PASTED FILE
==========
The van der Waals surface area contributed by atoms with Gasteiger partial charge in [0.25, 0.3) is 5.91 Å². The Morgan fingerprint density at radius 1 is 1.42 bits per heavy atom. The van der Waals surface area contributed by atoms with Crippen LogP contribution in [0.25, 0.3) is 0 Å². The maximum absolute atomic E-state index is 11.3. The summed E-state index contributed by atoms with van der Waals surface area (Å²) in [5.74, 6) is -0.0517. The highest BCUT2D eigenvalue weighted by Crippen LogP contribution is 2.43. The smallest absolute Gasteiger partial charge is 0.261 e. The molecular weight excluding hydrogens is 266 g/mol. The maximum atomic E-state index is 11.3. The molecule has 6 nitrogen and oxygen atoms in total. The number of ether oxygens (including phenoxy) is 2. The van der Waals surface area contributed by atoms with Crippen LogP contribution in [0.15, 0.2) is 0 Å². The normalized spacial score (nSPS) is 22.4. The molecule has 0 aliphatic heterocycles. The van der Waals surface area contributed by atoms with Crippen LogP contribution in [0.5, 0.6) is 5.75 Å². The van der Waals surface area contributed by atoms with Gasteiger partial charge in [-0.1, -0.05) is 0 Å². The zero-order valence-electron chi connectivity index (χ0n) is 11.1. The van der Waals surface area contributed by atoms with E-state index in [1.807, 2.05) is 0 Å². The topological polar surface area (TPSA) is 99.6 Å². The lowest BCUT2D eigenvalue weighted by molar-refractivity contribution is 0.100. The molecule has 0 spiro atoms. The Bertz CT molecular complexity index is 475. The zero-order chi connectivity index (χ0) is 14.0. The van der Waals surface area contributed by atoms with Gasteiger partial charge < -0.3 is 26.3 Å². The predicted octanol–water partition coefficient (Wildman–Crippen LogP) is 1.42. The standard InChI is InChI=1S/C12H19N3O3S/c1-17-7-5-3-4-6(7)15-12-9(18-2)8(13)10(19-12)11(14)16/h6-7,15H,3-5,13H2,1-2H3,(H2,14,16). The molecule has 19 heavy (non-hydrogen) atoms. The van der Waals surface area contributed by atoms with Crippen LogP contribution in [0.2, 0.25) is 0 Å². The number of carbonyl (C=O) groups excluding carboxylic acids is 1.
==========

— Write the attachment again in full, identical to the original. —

The van der Waals surface area contributed by atoms with Gasteiger partial charge in [0.25, 0.3) is 5.91 Å². The Morgan fingerprint density at radius 1 is 1.42 bits per heavy atom. The van der Waals surface area contributed by atoms with Crippen LogP contribution in [0.25, 0.3) is 0 Å². The maximum absolute atomic E-state index is 11.3. The summed E-state index contributed by atoms with van der Waals surface area (Å²) in [5.74, 6) is -0.0517. The highest BCUT2D eigenvalue weighted by Crippen LogP contribution is 2.43. The smallest absolute Gasteiger partial charge is 0.261 e. The molecular weight excluding hydrogens is 266 g/mol. The maximum atomic E-state index is 11.3. The molecule has 6 nitrogen and oxygen atoms in total. The number of ether oxygens (including phenoxy) is 2. The van der Waals surface area contributed by atoms with Crippen LogP contribution in [0.15, 0.2) is 0 Å². The normalized spacial score (nSPS) is 22.4. The molecule has 0 aliphatic heterocycles. The van der Waals surface area contributed by atoms with Crippen LogP contribution in [0.5, 0.6) is 5.75 Å². The van der Waals surface area contributed by atoms with Gasteiger partial charge in [-0.1, -0.05) is 0 Å². The zero-order valence-electron chi connectivity index (χ0n) is 11.1. The van der Waals surface area contributed by atoms with E-state index in [1.807, 2.05) is 0 Å². The topological polar surface area (TPSA) is 99.6 Å². The lowest BCUT2D eigenvalue weighted by molar-refractivity contribution is 0.100. The molecule has 0 spiro atoms. The Bertz CT molecular complexity index is 475. The zero-order chi connectivity index (χ0) is 14.0. The van der Waals surface area contributed by atoms with Gasteiger partial charge < -0.3 is 26.3 Å². The predicted octanol–water partition coefficient (Wildman–Crippen LogP) is 1.42. The standard InChI is InChI=1S/C12H19N3O3S/c1-17-7-5-3-4-6(7)15-12-9(18-2)8(13)10(19-12)11(14)16/h6-7,15H,3-5,13H2,1-2H3,(H2,14,16). The molecule has 19 heavy (non-hydrogen) atoms. The van der Waals surface area contributed by atoms with Crippen LogP contribution in [0.2, 0.25) is 0 Å². The number of carbonyl (C=O) groups excluding carboxylic acids is 1.